Publication:
How will the Indian military's upgrade and modernization of its ISR, precision strike, and missile defense affect the stability in South Asia?

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Authors
Dewan, Jay P.
Subjects
"Intelligence, Surveillance, and Reconnaissance"
ISR
Precision strike
Missile defense
Stability
Instability
India
Pakistan
China
United States
Conventional Military Balance
Balance of power
South Asia
Advisors
Lavoy, Peter R.
Date of Issue
2005-03
Date
March 2005
Publisher
Monterey, California. Naval Postgraduate School
Language
Abstract
India has made a concerted effort to upgrade its ISR, precision strike, and missile defense capabilities as it competes with China and Pakistan for regional power. The Phalcon Airborne Warning and Control System, Su-30MKI fighter-bomber aircraft, and S-300PMU surface-to-air missile system are some examples of the new capabilities India is acquiring. I argue that if India continues its military modernization, Pakistan will become more insecure. The increase in the conventional military capabilities gap will likely upset the existing balance of power in South Asia, leading to a regional arms race, lowering the nuclear threshold, and increasing instability in the region. The strategic stability/tactical instability paradox that exists between two nuclear countries may lead them to engage in "small" wars. India's increasing military capabilities may encourage it to conduct a preventive strike against Pakistan. In such a climate, a regional arms race eventually may lead Pakistan to establish a "hair-trigger" nuclear posture. India's effort to achieve a significantly superior conventional military force over Pakistan paradoxically may reduce Indian security by causing greater instability, and possibly lead to nuclear war. Regional stability is enhanced to the extent that there is a rough conventional military balance between India and Pakistan.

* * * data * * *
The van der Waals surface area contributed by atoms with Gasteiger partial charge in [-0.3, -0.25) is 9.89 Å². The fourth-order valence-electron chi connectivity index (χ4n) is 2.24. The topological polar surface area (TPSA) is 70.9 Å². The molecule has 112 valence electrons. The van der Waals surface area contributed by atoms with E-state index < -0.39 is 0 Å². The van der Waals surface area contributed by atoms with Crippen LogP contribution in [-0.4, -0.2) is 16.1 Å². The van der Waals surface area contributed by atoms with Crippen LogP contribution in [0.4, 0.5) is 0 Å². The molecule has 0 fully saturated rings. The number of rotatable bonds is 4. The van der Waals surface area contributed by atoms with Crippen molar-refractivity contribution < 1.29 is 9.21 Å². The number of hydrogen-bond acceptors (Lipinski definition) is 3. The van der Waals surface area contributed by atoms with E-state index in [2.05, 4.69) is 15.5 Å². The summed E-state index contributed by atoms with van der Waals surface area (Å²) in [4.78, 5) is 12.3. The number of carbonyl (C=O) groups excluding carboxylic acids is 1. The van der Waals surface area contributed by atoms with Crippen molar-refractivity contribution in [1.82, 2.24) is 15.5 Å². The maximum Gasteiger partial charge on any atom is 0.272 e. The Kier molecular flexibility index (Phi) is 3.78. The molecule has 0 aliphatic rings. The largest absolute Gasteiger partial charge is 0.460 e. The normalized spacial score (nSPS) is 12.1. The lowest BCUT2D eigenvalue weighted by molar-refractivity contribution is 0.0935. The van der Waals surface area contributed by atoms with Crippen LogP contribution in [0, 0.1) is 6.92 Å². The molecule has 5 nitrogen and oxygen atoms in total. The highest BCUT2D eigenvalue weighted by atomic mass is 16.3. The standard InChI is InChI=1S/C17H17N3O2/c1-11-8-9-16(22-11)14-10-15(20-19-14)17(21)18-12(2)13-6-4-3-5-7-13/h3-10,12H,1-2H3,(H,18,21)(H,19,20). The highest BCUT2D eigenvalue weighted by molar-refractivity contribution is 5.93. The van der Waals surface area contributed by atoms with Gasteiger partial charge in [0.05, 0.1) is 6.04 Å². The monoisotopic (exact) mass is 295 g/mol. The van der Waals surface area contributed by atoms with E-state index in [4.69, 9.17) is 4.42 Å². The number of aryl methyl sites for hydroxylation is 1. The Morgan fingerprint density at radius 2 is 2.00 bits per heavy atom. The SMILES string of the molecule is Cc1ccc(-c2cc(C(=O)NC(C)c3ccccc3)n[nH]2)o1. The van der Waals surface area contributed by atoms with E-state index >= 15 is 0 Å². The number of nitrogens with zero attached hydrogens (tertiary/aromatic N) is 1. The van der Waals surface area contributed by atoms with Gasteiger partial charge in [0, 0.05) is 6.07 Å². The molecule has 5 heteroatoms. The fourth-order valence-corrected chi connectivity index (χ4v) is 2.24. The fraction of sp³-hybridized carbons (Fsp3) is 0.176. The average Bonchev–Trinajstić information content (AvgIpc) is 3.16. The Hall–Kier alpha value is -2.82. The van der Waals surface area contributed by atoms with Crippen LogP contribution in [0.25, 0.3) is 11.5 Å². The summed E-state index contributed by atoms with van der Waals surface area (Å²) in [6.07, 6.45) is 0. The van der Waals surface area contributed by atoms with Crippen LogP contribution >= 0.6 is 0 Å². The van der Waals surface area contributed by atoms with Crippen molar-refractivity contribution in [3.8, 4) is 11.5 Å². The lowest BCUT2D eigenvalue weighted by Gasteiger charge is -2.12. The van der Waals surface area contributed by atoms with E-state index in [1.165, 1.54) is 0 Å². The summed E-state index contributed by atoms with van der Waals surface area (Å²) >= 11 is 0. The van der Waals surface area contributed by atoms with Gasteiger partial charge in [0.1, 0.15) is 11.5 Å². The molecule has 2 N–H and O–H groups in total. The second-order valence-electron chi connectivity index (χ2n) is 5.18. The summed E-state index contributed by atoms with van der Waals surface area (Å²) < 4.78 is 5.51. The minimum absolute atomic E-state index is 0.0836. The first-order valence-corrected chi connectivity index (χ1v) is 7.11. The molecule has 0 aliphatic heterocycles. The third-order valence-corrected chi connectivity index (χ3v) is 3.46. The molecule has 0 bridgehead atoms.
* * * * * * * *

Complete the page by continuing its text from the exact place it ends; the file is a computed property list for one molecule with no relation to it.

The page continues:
Type
Thesis
Description
Series/Report No
Department
Department of National Security Affairs
Other Units
Naval Postgraduate School (U.S.)
Identifiers
NPS Report Number
Sponsors
Funder
Format
x, 77 p.
Citation
Distribution Statement
Approved for public release; distribution is unlimited.
Rights
This publication is a work of the U.S. Government as defined in Title 17, United States Code, Section 101. Copyright protection is not available for this work in the United States.
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